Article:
It’s clear there are times when speaking out a hard truth may require greater courage than speaking out a soft truth. A hard truth has a risk to it. The risk means you may reject me. There are times when we have to be open to the possibilities, especially when we’re talking about assessment and necessary change. Remember, we often talk about this in the church. We say, what is the most loving thing to do when there’s a problem? Pretend there’s no problem. Or to talk about it and say, “We have one and we need to deal with this.” The height of codependency is knowing there’s an issue, but we can’t talk about it because we’re afraid to. What the Lord wants to teach us to do, he modeled. He was a truth-teller. He didn’t flail around in anger either. He wasn’t oblivious to people’s feelings.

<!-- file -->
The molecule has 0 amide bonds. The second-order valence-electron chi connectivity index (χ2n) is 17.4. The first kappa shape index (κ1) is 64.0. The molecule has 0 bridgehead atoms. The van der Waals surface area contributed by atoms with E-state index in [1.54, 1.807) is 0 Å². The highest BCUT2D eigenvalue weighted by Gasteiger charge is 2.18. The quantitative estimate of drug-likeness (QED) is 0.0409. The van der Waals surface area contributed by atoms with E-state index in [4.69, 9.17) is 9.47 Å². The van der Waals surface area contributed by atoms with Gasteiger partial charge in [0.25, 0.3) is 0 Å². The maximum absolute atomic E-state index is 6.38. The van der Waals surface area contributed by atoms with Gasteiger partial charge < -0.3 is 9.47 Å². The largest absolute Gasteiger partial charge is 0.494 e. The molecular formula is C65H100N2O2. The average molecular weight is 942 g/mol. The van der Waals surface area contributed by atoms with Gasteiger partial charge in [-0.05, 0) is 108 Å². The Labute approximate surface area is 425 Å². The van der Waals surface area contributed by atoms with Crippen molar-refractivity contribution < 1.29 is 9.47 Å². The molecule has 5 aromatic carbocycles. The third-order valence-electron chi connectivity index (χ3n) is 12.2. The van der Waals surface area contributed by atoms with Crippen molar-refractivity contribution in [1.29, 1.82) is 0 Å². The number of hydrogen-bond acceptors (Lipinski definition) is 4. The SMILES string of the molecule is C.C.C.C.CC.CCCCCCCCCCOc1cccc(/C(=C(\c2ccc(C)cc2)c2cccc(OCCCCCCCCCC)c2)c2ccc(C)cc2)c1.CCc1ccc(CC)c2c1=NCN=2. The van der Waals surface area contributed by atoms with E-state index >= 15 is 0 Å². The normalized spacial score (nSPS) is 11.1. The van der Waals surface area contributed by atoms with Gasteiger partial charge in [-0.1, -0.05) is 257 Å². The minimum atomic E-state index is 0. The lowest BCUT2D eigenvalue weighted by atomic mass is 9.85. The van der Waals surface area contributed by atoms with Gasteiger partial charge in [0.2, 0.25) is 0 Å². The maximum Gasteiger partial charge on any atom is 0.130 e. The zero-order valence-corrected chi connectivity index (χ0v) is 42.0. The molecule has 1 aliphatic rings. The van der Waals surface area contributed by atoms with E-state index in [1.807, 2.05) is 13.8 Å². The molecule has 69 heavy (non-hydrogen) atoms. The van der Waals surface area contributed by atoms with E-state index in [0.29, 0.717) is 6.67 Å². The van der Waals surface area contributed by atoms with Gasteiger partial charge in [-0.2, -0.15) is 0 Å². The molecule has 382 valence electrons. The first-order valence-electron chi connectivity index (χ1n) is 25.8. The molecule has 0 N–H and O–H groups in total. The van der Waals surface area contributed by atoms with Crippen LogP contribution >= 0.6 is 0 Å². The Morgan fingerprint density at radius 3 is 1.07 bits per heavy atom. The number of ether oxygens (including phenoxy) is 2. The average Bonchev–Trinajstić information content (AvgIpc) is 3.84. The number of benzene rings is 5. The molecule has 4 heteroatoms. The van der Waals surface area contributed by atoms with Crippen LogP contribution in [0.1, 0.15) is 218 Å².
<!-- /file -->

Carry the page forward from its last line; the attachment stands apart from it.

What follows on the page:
Someone once said to me, “What about when He was talking to Pharisees? Matthew 23 was this amazing example of Jesus being intense with his words.” I said, “Even there, Jesus was under control and was doing it out of a pure motive.” The many He was dealing with were so spiritually proud and blind to their own need for God, that the only way he saw he could have a remote chance to get into their lives was to hit them with the truth so hard they would bust open their barriers. Barriers that were keeping them away from God and not bringing them closer to Him. His hard truth was meant to help them. It was birthed out of a heart of love, even there. Most of the time, when Jesus talked, His words were exceptionally kind. When we start reading the gospels, one of the things we will be struck with is Jesus had an ability to speak hard truth, but he never did it out of control. He was in alignment with the Father. He had an incredible way to speak soft truth. He was tender to people, especially when they were broken.